SHERIDAN — Navajo Transitional Energy Company and the state of Wyoming have agreed to a limited waiver of sovereign immunity that ensures the state’s ability to regulate NTEC’s mining operations, according to a press release sent by the company at 11:30 a.m. Thursday.

Gov. Mark Gordon accepted the limited waiver agreement on behalf of the state, which allows the state of Wyoming to regulate NTEC’s activities at the Antelope, Youngs Creek and Cordero Rojo mines, according to the release.

“This agreement ensures that Wyoming retains the right and ability to enforce state laws, including administrative procedures and collection of fines,” said Bernard Masters, NTEC general counsel.

“The agreement also respects NTEC’s status as a wholly owned entity of the sovereign Navajo Nation,” he said.

The limited waiver helps NTEC continue to shift ownership from Cloud Peak Energy, a process that started in August 2019 after the company purchased Cloud Peak’s Wyoming and Montana assets at a bankruptcy auction.

The official transfer of assets began in October 2019.

Gordon said the agreement “clears a pathway for NTEC to take the necessary steps to apply for the transfer of permits” for the three Wyoming mines that remain consistent with the requirements in the Wyoming Environmental Quality Act and the Surface Mine Control and Reclamation Act.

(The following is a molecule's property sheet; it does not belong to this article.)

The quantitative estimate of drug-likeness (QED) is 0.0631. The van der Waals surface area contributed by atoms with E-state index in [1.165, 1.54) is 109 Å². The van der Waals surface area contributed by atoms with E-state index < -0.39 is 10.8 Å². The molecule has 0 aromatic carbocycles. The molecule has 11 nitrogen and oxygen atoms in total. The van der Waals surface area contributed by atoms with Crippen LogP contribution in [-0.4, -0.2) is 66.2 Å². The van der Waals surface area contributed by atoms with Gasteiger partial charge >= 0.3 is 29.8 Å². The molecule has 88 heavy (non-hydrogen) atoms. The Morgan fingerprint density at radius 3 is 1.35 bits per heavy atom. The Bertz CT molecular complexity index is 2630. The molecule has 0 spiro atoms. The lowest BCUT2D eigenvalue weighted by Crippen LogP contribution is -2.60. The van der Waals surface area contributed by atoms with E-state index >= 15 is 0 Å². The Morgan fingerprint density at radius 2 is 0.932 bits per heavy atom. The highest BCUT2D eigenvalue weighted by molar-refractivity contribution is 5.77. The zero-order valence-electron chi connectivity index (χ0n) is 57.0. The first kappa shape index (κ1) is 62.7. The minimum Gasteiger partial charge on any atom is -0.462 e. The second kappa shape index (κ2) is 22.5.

“I applaud the efforts of the Department of Environmental Quality and the Attorney General’s office, who originally identified concerns about sovereign immunity,” Gordon said in a press release. “The state has been negotiating the contents of this waiver continuously since September…”

NTEC spokesperson Catie Kerns, through consultant work with Stewardship Solutions, Inc., said NTEC remains in discussions with the state of Montana and its agencies regarding a similar agreement with sovereign immunity for the Spring Creek Mine.

The mine was closed temporarily October 2019 after NTEC acquired the mine from Cloud Peak. The deadline for an agreement between the entities is set for March 13, 65 days after reaching the first temporary agreement after a 75-day discussion period at the end of 2019.

When asked what the practical implications of the agreement of waiving sovereign immunity were to operations, Kerns said the agreement ensures Wyoming “can regulate and enforce NTEC, a tribal entity.”

No operations were affected before the waiver of immunity, Kerns said, as NTEC has been operating the mines pursuant to Cloud Peak’s permits, “meeting Wyoming’s regulatory requirements and supplying our customers with the fuel they need.”